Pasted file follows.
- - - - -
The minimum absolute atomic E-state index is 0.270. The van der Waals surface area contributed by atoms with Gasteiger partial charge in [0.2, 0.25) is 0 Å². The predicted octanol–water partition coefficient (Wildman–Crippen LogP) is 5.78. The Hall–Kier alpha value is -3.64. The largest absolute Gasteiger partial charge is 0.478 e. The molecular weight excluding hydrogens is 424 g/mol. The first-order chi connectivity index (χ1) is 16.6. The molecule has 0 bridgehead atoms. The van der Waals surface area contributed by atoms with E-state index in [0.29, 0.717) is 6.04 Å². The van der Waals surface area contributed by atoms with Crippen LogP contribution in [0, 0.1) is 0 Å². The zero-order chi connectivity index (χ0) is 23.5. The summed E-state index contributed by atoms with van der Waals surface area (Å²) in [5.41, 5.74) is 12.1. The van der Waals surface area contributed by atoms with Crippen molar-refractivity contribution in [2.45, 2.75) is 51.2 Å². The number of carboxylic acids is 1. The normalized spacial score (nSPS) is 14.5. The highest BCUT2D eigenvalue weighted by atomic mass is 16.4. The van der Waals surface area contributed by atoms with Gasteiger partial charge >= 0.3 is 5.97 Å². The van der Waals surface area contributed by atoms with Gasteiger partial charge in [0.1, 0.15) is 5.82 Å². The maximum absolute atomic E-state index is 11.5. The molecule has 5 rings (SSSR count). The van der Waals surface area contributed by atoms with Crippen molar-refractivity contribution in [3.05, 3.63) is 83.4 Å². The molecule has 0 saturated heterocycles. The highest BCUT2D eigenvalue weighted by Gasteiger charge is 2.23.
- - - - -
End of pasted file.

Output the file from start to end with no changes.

The minimum absolute atomic E-state index is 0.270. The van der Waals surface area contributed by atoms with Gasteiger partial charge in [0.2, 0.25) is 0 Å². The predicted octanol–water partition coefficient (Wildman–Crippen LogP) is 5.78. The Hall–Kier alpha value is -3.64. The largest absolute Gasteiger partial charge is 0.478 e. The molecular weight excluding hydrogens is 424 g/mol. The first-order chi connectivity index (χ1) is 16.6. The molecule has 0 bridgehead atoms. The van der Waals surface area contributed by atoms with E-state index in [0.29, 0.717) is 6.04 Å². The van der Waals surface area contributed by atoms with Crippen LogP contribution in [0, 0.1) is 0 Å². The zero-order chi connectivity index (χ0) is 23.5. The summed E-state index contributed by atoms with van der Waals surface area (Å²) in [5.41, 5.74) is 12.1. The van der Waals surface area contributed by atoms with Crippen molar-refractivity contribution in [2.45, 2.75) is 51.2 Å². The number of carboxylic acids is 1. The normalized spacial score (nSPS) is 14.5. The highest BCUT2D eigenvalue weighted by atomic mass is 16.4. The van der Waals surface area contributed by atoms with Gasteiger partial charge >= 0.3 is 5.97 Å². The van der Waals surface area contributed by atoms with Gasteiger partial charge in [0.1, 0.15) is 5.82 Å². The maximum absolute atomic E-state index is 11.5. The molecule has 5 rings (SSSR count). The van der Waals surface area contributed by atoms with Crippen molar-refractivity contribution in [3.05, 3.63) is 83.4 Å². The molecule has 0 saturated heterocycles. The highest BCUT2D eigenvalue weighted by Gasteiger charge is 2.23.